Nikos Roussos


Over the last Free Software Meetup we discussed about the "build your own home server" movement. This is a long and complex discussion, so most likely it will expand to future meetups. In the meantime I wanted to test BeagleBone Black (BB), as the hardware platform for such a project.

fedora on beaglebone black I prefer BB over Raspeberry Pi (RaPi) because, despite what many people seem to believe, RaPi is not fully Open Hardware. I also prefer armv7 hardware, since it gives me the option to use a "regular" linux distribution. I have the option for Fedora or Debian instead of Pidora or Raspbian.

During the meetup we talked a lot about Arkos, which supports many arm boards and seems like a great choice for administering your home server through a well designed web interface, lowering the technical knowledge threshold for setting up services like file or mail server. I'll get back to Arkos, but at this point I wanted to experiment with a "regular" distribution. So this post is about Fedora and Beaglebone Black.

Download the Fedora ARM image extract it and rename it to fedora-arm.raw so it's easier to follow the steps bellow.

Flashing Fedora to BB is not that difficult. The tricky part is that Fedora comes with an "initial setup" screen, which requires an hdmi monitor and a keyboard at least on first run so you can set some basic things (like root password). I wanted to do some modifications to the Fedora image, and get through this "initial setup" screen prior to flashing it on the BB. Inspired by Ebal's post, I thought Qemu as a perfect tool for this job.

sudo yum install qemu-system-arm

With qemu-system-arm tool I can emulate arm and run the image on my laptop. In order to boot the image qemu needs a kernel and what better place of finding a kernel than the image itself. You can either mount the image and copy kernel and initrd out or use libguestfs (kernel and Initrd version will obviously vary on future releases).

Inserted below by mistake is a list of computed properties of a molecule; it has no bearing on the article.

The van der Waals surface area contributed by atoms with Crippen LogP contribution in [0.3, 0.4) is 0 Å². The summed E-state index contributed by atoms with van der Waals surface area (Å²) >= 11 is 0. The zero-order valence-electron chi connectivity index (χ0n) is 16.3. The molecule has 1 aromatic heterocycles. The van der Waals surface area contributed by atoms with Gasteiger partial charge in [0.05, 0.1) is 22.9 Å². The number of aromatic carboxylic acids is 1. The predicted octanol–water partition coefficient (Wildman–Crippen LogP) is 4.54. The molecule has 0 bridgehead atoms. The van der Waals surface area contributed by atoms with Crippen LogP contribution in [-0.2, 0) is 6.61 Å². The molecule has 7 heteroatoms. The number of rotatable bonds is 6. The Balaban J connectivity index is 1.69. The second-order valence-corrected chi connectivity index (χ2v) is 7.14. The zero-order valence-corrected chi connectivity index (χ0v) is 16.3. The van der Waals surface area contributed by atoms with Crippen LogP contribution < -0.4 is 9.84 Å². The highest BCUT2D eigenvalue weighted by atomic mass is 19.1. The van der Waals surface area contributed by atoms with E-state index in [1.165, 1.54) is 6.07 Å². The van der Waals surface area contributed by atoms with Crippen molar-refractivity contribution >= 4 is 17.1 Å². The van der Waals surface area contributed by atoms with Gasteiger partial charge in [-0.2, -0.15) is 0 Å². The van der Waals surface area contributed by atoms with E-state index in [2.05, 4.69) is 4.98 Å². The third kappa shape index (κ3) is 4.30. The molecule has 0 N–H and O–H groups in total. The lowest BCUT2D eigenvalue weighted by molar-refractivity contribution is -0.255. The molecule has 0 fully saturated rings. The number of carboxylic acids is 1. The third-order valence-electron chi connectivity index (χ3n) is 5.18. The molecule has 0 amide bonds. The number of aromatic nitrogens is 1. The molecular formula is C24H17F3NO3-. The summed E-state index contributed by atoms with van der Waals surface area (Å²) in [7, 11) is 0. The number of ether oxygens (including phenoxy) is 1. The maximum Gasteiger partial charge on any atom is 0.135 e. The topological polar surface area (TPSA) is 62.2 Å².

sudo yum install -y libguestfs-tools
virt-copy-out -a fedora-arm.raw /boot/vmlinuz-3.11.10-301.fc20.armv7hl .
virt-copy-out -a fedora-arm.raw /boot/initramfs-3.11.10-301.fc20.armv7hl.img .

Finally run it. (you may have to add your user to kvm group)

sudo usermod -aG kvm username
newgrp kvm
qemu-system-arm -machine vexpress-a9 -m 1024 -nographic -net nic -net user \
 -append "console=ttyAMA0,115200n8 rw root=/dev/mmcblk0p3 rootwait physmap.enabled=0" \
 -kernel vmlinuz-3.11.10-301.fc20.armv7hl \
 -initrd initramfs-3.11.10-301.fc20.armv7hl.img \
 -sd fedora-arm.raw

Booting up I reached to the "initial setup" screen I mentioned before. I created a new user with administrator (aka sudo) privileges. First things I did when finally got a prompt was to disable root account:

sudo passwd -l root

set a hostname

vi /etc/sysconfig/network

disable Network Manger

systemctl disable NetworkManager.service

setup static networking

echo "

add DNS settings

echo "

disable selinux (sorry Dan)

setenforce 0
sed -i s/=enforcing/=disabled/ /etc/selinux/config

Enable ssh

systemctl enable sshd
firewall-cmd --permanent --zone=public --add-service=ssh

Fedora image is around 2G. I had a 4G SDcard so I expanded it by 2G

qemu-img resize fedora-arm.raw +2G

Important to remember that this will expand the image but not the root filesystem inside. Flash it to an SDcard

dd if=fedora-arm.raw of=/dev/sdX

This a destructive command so make sure that sdX refers to your SDcard and not some disk. Now mount the card and resize the root filesystem, that probably would be on sdX3

e2fsck -f /dev/sdX3
resize2fs /dev/sdX3

And that's all. I removed the mini sd from the adapter and inserted it on BB. All that's left is ethernet connection and power. Less than a minute later I was able to ssh to my soon-to-be home server from my laptop.

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